Josh Brolin

Josh Brolin


2/12/1968, Los Angeles, CA

Birth Name


out of 10
User Rating
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Son of Noted Actor, James Brolin and of the late Jane Cameron Agee. Josh has definitely made a name for himself. His talent and dark good looks set him apart from his peers.
From the time that he was a teenager in the Gonnies to his co-starring roles in…more


Trivia and Quotes

  • Trivia

    • Josh, Mark Ronson and Led Zeppelin were all hailed as GQ magazine's Men of the Year (2008) at a star-studded ceremony in London.

    • On the 12th of July 2008 Josh was arrested for interfering with the police and charged with a misdemeanor as together with Jeffrey Wright he had interfered with the arrest of someone working on the set of the upcoming movie W.

    • Josh has been chosen to play the role of President Bush in the film Bush, a film about the life of the current US president. Oliver Stone: (discussing his decision to cast Josh Brolin in the upcoming film Bush) Josh is actually better looking than Bush but has the same drive and charisma that Americans identify with Bush, who has some of that old-time movie-star swagger. Josh has yet to sign the contract.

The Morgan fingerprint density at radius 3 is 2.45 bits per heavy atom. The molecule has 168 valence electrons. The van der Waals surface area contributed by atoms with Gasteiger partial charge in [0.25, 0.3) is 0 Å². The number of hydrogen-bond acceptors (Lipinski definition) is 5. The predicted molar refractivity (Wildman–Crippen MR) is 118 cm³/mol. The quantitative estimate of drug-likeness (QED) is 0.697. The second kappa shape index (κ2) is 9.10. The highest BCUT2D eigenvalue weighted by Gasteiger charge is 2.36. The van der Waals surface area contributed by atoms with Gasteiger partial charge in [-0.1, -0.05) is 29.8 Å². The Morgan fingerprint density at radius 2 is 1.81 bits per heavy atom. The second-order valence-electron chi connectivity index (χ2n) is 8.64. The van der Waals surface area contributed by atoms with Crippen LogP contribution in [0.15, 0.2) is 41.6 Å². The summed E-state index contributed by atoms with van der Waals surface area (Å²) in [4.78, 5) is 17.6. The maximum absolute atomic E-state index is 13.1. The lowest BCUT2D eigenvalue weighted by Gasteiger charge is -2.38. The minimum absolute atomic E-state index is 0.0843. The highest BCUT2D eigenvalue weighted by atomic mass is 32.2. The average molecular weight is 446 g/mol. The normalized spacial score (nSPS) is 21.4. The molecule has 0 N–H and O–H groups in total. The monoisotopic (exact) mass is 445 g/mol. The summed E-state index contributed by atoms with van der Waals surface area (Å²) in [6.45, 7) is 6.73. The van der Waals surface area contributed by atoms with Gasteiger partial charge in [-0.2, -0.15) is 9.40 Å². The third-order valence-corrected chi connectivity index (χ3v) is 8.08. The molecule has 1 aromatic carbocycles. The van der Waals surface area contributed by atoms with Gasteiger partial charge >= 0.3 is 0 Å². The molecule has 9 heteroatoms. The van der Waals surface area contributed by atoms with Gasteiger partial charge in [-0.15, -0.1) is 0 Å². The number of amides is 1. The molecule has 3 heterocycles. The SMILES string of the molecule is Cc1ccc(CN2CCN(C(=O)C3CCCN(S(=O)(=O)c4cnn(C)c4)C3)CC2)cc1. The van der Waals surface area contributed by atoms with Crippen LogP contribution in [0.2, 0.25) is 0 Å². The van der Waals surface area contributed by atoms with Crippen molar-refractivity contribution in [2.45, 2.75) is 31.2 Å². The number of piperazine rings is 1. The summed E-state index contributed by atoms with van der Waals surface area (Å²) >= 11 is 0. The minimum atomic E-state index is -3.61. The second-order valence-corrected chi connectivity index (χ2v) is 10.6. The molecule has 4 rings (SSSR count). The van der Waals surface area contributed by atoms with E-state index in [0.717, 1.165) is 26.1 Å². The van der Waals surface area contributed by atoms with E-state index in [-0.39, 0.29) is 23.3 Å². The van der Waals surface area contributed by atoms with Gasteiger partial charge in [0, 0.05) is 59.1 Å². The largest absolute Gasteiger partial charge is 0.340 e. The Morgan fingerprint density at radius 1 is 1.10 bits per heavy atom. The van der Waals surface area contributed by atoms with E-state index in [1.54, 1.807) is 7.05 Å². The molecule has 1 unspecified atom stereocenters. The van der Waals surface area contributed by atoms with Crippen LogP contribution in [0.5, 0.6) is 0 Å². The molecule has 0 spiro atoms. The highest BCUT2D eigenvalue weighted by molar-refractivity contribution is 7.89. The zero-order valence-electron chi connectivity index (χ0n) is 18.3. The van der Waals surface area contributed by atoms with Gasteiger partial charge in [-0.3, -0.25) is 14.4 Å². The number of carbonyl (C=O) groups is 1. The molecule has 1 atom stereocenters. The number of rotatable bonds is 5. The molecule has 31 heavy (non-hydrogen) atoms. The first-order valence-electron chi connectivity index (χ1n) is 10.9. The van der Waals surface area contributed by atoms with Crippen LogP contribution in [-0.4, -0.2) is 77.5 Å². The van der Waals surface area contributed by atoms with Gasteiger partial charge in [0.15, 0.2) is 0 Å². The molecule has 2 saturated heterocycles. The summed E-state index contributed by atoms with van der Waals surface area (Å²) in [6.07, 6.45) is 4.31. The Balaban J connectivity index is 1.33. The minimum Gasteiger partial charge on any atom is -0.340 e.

• Josh writes short stories and poetry, which are frequently inspired by his deceased mother.

    • Josh is a devout Top Chef fan. He once considered the food industry for a career.

    • Josh first met Diane Lane in 1994 while he was filming The Road Killers (1994) with her then-husband, Christopher Lambert.

    • Josh played in a punk band at school.

    • Josh loves playing the stock market and is an avid day trader. He co-created, a website the provides investors with historical stock overviews.

    • In August 2007, Josh accepted a $50,000 grant for FilmAid International from The Hollywood Foreign Press Association (the organization behind the annual Golden Globe Awards) which handed out around $1.2 million in grants to film schools and nonprofit groups.

    • Josh has several tattoos, which can be seen in the movie Flirting With Disaster (1996).

    • In December 2004, Josh was arrested and charged with one misdemeanor count of domestic battery following a fight with his wife Diane Lane at their home in Los Angeles. His wife did not want to press charges and asked the police not to arrest him, however, in cases involving the possibility of any physical contact, the police have to arrest first, ask questions later.